To date, more than 250 F-35 pilots and 2,400 aircraft maintainers from six nations are trained and more than 110 jets are jointly under construction at both production facilities...."

photo: "Lt. Col. Tom Fields, an F-35 Lightning II test pilot assigned to the F-35 Pax River Integrated Test Force (ITF) at Air Test and Evaluation Squadron (VX) 23, conducts external weapons testing Feb. 1 during flight 434 of aircraft BF-02. (U.S. Navy photo)" http://www.navair.navy.mil/img/uploads/16P00029_08.jpg


Source: http://www.navair.navy.mil/index.cfm?fu ... ry&id=6184
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Unread post18 Apr 2016, 10:19

I don't know if this video was put up somewhere else on here but here it is.

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Unread post03 May 2016, 07:44

1000th VL
25 Apr 2016 Jeff Babione

"While the assemblers are working on brand new F-35s, one of the first, BF-1, surpassed a milestone, completing the 1,000th SDD vertical landing (VL). BAE Systems test pilot, Peter “Wizzer” Wilson completed the landing along with four other VLs that day. It’s interesting to note the first VL was also performed by a BAE Systems test pilot, Graham “GT” Tomlinson. GT performed the 1st VL on BF-1, 6 years ago. Aircraft BF-1 has performed more than 630 VLs and Wizzer has almost 400 total VLs. The operational fleet has performed hundreds more.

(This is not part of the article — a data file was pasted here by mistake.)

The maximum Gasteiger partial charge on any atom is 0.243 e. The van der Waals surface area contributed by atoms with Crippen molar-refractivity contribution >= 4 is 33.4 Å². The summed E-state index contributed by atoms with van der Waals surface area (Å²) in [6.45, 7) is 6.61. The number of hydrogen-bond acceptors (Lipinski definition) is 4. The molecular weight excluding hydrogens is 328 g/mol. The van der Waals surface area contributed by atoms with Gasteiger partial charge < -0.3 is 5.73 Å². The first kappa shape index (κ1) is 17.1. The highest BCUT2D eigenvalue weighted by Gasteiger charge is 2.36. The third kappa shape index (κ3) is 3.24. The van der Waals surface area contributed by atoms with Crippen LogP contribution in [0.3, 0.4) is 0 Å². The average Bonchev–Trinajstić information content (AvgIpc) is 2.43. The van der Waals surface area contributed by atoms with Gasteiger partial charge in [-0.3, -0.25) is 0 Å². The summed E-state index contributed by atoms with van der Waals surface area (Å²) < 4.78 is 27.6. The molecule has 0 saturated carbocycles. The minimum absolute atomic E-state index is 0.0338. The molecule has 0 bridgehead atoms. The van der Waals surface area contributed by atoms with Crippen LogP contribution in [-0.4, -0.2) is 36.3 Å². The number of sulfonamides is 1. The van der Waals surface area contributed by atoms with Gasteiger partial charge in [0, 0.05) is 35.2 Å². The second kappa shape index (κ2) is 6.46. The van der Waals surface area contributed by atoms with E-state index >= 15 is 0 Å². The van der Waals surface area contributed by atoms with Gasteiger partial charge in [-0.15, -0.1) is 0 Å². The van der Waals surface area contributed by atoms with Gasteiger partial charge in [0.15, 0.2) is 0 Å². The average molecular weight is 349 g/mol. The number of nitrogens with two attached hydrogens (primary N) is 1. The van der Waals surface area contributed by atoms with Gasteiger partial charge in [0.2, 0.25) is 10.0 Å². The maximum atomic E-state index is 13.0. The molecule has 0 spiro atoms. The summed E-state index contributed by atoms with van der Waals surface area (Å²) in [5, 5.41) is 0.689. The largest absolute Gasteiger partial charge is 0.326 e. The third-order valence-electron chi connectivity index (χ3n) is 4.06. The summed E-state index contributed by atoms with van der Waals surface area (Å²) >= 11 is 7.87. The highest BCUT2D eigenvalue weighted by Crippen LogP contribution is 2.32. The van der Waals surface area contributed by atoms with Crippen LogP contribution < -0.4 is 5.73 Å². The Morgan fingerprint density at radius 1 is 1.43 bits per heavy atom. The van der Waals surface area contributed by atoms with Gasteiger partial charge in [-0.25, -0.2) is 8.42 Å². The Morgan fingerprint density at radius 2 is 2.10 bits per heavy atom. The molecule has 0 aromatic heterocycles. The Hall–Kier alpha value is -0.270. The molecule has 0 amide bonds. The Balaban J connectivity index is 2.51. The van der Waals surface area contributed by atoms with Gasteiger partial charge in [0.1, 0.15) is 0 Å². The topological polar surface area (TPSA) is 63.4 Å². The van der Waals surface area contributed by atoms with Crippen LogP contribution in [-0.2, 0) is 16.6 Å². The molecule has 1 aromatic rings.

“Accomplishing vertical landings now has become so routine,” remarked Wizzer. “Everyone at Pax is very used to it from the traffic controllers, to the ground crews and test teams. I feel very fortunate to be on this team and even after nearly 400 vertical landings, I am still amazed at the capabilities of the F-35B and how easy it is to complete a landing that in legacy jets is a much higher workload for the pilot.”

Outstanding work to the Pax team as you continue to improve the maturity of the STOVL systems on the F-35B. Even though Wizzer thinks it’s routine, I am still amazed every time I see the F-35B hover and land effortlessly. It’s truly a feat of engineering and we should all be proud."

Source: https://www.f35.com/assets/uploads/docu ... _28_16.pdf (500Kb)
RAN FAA A4G Skyhawk 1970s: https://www.faaaa.asn.au/spazsinbad-a4g/ AND https://www.youtube.com/channel/UCwqC_s6gcCVvG7NOge3qfAQ/
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Dragon029

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Unread post11 Jun 2016, 04:29

https://a855196877272cb14560-2a4fa819a6 ... 6_9_16.pdf

GM Weekly Update
09 Jun 2016 Jeff Babione

"Hill AFB recently accepted their 12th F-35A, giving them the full complement of jets needed to enable them to
declare IOC."
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Unread post22 Jun 2016, 13:24